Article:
He was all over the media on Monday talking about fiscal responsibility, cutting spending and all that sort of stuff. You can find a tidy summary from the Telegram.
A couple of decades ago, Locke was advising the public sector unions. Back then he was all in favour of borrowing and spending and spending and borrowing despite the crushing public debt and the most severe economic downturn since the Great Depression. Fast forward and Wade’s singing a different tune.
The laughs Locke can generate get much bigger when you look at the rest of what he had to say to reporters.
Now before we get too far into this let us remember that while Locke has a title from the provincial government this year, he’s been an unofficial financial advisor to the provincial Conservatives since he endorsed their 2003 campaign platform.
The only change this year is that Locke is acknowledging that he is advising the provincial government.
Now let’s look at what he said. His comments are government talking points right down the line:
- We must make our expenditures match our revenues.
- Don’t talk about how we got into this mess.
- We spent when we had to spend.
- The future is bright.
- Look! Mines and Oil.
We got into this mess because the philosophy Locke brings to the current mess is the same one that created it in the first place: spending must match income. The philosophy Locke and his associates have followed is the same basic philosophy that drove the country into bankruptcy in the 1920s and that drove the provincial government thinking for most of time after Confederation.
What’s more, the factors Locke now cites as causing problems in the future – aging population, changes to the workforce – have been know for past couple of decades. Locke should be thoroughly familiar with them. They didn’t just suddenly happen.
Add to that a feature of economies built on commodity exports. Commodity prices go up and down. As a result, it is something between folly and stupidity to spend because you have money today. Odds are you won’t have money tomorrow. Anyone even vaguely familiar with economics should recognize the pattern.
Those are the three major features of the Conservative policy for the past decade that created the current provincial government financial crisis:
- They spent as much as they could and put nothing aside.
- They ignored long-standing factors that would definitely affect the future.
- They tossed aside prudence born of long history in Newfoundland and Labrador’s resource-based economy.
Locke’s forecast for the future is for a small problem in the near term and a potentially big problem later on. Slide 27, for example, shows potential deficits as big as the one forecast for this year. But in Locke’s analysis this wouldn’t happen until sometime after 2018.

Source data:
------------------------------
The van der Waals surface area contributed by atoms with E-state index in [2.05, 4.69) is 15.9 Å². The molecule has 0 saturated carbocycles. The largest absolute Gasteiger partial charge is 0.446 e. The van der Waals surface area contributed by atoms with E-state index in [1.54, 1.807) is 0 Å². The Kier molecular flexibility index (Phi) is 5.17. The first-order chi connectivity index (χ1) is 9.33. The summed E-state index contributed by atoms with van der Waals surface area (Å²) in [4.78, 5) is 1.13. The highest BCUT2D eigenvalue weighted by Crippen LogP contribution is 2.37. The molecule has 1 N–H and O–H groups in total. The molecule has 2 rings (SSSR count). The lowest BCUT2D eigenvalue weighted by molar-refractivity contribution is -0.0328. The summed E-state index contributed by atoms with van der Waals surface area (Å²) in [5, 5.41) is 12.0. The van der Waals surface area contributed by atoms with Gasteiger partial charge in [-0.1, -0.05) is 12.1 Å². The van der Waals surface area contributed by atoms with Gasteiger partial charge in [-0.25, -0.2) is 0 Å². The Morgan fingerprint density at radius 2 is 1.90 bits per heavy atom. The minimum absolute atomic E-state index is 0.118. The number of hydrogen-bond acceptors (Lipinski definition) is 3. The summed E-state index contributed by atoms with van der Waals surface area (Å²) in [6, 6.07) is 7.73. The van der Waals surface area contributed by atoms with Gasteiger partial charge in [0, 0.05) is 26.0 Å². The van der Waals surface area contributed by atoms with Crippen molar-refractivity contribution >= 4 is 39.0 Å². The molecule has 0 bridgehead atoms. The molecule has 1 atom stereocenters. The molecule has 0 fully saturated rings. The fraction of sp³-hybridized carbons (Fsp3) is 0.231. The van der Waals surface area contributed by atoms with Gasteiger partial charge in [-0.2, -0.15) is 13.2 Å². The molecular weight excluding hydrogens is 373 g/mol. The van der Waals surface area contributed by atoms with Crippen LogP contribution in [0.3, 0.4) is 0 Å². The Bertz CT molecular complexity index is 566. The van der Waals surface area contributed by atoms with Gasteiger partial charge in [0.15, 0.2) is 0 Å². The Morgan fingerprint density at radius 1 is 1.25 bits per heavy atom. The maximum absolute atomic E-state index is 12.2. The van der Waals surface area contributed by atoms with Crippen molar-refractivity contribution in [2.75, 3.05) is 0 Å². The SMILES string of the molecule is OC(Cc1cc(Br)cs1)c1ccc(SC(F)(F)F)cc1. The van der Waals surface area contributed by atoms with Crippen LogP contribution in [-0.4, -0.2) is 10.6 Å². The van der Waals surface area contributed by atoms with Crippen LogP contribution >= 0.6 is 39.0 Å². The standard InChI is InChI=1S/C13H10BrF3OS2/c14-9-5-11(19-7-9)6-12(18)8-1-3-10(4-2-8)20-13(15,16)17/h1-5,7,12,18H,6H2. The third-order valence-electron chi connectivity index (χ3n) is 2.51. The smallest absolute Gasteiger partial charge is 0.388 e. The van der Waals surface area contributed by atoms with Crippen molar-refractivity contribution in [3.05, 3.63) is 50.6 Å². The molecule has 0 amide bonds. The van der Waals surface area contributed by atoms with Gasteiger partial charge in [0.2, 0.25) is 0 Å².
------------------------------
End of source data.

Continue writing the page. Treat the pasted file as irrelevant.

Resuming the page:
His conclusion included the comment that he was expecting “2.4 B[illion] per year in royalties in the next five years.
Slide 30 and subsequent slides show the result for a higher assumed price per barrel of oil. The trend is the same but the drop would be delayed for five years. In either one of the scenarios he uses, Locke views the problems as being a decade or more away.
The reason Locke got it wrong is that he used a faulty assumption: things are always getting better. Oil prices only go up, it’s just a matter of how high. Even if the government has a problem, everything else will be humming along.
Locke’s done the same thing before, incidentally, even during the 2008 downturn. High oil prices and a big project in Labrador. Definitely. From Wade’s lips to Hisself’s ears.
It doesn’t matter that Locke took the future oil price projections from an international analysis company.
The point is that the assumption was predictably, knowably flawed. As it turned out, his forecast for mining development was also flawed. And, while Locke hinted at Muskrat Falls, we would discover a few months after this presentation that Locke unreservedly endorsed Muskrat Falls based on an equally flawed assessment of that project as proposed by Nalcor.
Had Locke used a lower price for oil, he would have seen the same trend, but one that occurred much earlier. The shale oil and gas revolution was well underway and yet Locke failed to consider the possibility that oil prices might drop.
The result of this sort of flawed analysis is that people in government will tend to make policy mistakes. Big mistakes. They conclude, as Locke did, that the problem is so far off into the future that we can afford to talk about what we might theoretically do about this potential problem at some point in the distant future.
The provincial government has a big financial problem. Just when we needed some new thinking to fix the problem, the Conservatives decided to stick with more of the same sort of thinking that created the mess in the first place.